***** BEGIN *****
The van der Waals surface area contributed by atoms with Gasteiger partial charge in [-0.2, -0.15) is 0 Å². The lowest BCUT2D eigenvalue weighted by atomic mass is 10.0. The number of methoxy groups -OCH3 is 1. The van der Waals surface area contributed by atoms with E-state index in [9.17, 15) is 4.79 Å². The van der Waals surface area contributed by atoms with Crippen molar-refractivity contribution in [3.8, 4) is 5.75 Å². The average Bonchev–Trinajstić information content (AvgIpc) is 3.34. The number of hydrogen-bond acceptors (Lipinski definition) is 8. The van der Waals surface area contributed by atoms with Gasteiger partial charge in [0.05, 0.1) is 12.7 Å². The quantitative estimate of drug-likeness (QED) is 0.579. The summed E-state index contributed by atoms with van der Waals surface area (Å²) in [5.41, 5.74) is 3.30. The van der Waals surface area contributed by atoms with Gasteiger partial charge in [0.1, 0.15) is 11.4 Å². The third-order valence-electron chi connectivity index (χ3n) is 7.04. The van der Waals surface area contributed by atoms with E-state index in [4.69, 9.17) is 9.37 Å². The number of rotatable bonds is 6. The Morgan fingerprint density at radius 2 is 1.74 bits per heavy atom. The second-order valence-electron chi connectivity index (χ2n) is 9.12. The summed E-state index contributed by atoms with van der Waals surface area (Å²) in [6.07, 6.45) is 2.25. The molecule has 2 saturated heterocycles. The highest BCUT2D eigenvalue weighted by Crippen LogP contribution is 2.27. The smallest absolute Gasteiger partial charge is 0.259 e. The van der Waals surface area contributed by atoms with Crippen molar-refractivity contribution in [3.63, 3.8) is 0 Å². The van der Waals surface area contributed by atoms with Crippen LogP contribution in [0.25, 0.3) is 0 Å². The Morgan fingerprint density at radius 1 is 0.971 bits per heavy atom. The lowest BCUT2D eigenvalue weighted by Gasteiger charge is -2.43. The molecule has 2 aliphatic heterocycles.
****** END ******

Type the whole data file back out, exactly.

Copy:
The van der Waals surface area contributed by atoms with Gasteiger partial charge in [-0.2, -0.15) is 0 Å². The lowest BCUT2D eigenvalue weighted by atomic mass is 10.0. The number of methoxy groups -OCH3 is 1. The van der Waals surface area contributed by atoms with E-state index in [9.17, 15) is 4.79 Å². The van der Waals surface area contributed by atoms with Crippen molar-refractivity contribution in [3.8, 4) is 5.75 Å². The average Bonchev–Trinajstić information content (AvgIpc) is 3.34. The number of hydrogen-bond acceptors (Lipinski definition) is 8. The van der Waals surface area contributed by atoms with Gasteiger partial charge in [0.05, 0.1) is 12.7 Å². The quantitative estimate of drug-likeness (QED) is 0.579. The summed E-state index contributed by atoms with van der Waals surface area (Å²) in [5.41, 5.74) is 3.30. The van der Waals surface area contributed by atoms with Gasteiger partial charge in [0.1, 0.15) is 11.4 Å². The third-order valence-electron chi connectivity index (χ3n) is 7.04. The van der Waals surface area contributed by atoms with E-state index in [4.69, 9.17) is 9.37 Å². The number of rotatable bonds is 6. The Morgan fingerprint density at radius 2 is 1.74 bits per heavy atom. The second-order valence-electron chi connectivity index (χ2n) is 9.12. The summed E-state index contributed by atoms with van der Waals surface area (Å²) in [6.07, 6.45) is 2.25. The molecule has 2 saturated heterocycles. The highest BCUT2D eigenvalue weighted by Crippen LogP contribution is 2.27. The smallest absolute Gasteiger partial charge is 0.259 e. The van der Waals surface area contributed by atoms with Crippen molar-refractivity contribution in [3.63, 3.8) is 0 Å². The van der Waals surface area contributed by atoms with Crippen LogP contribution in [0.25, 0.3) is 0 Å². The Morgan fingerprint density at radius 1 is 0.971 bits per heavy atom. The lowest BCUT2D eigenvalue weighted by Gasteiger charge is -2.43. The molecule has 2 aliphatic heterocycles.